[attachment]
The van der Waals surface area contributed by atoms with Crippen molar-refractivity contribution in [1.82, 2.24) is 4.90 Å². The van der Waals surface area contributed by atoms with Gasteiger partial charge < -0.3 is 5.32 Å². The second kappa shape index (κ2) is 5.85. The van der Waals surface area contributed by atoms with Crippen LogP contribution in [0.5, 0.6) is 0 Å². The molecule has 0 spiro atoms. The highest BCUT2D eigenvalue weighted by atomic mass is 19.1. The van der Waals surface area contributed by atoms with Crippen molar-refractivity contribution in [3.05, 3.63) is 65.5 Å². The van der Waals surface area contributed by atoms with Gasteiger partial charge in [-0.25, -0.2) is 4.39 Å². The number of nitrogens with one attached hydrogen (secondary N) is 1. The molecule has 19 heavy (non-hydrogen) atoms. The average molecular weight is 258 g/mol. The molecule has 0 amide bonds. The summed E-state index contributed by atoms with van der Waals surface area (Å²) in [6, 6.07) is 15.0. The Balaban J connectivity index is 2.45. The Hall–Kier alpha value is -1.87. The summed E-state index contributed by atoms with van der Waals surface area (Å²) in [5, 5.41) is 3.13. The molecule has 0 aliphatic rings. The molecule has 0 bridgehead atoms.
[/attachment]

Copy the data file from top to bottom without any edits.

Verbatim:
The van der Waals surface area contributed by atoms with Crippen molar-refractivity contribution in [1.82, 2.24) is 4.90 Å². The van der Waals surface area contributed by atoms with Gasteiger partial charge < -0.3 is 5.32 Å². The second kappa shape index (κ2) is 5.85. The van der Waals surface area contributed by atoms with Crippen LogP contribution in [0.5, 0.6) is 0 Å². The molecule has 0 spiro atoms. The highest BCUT2D eigenvalue weighted by atomic mass is 19.1. The van der Waals surface area contributed by atoms with Crippen molar-refractivity contribution in [3.05, 3.63) is 65.5 Å². The van der Waals surface area contributed by atoms with Gasteiger partial charge in [-0.25, -0.2) is 4.39 Å². The number of nitrogens with one attached hydrogen (secondary N) is 1. The molecule has 19 heavy (non-hydrogen) atoms. The average molecular weight is 258 g/mol. The molecule has 0 amide bonds. The summed E-state index contributed by atoms with van der Waals surface area (Å²) in [6, 6.07) is 15.0. The Balaban J connectivity index is 2.45. The Hall–Kier alpha value is -1.87. The summed E-state index contributed by atoms with van der Waals surface area (Å²) in [5, 5.41) is 3.13. The molecule has 0 aliphatic rings. The molecule has 0 bridgehead atoms.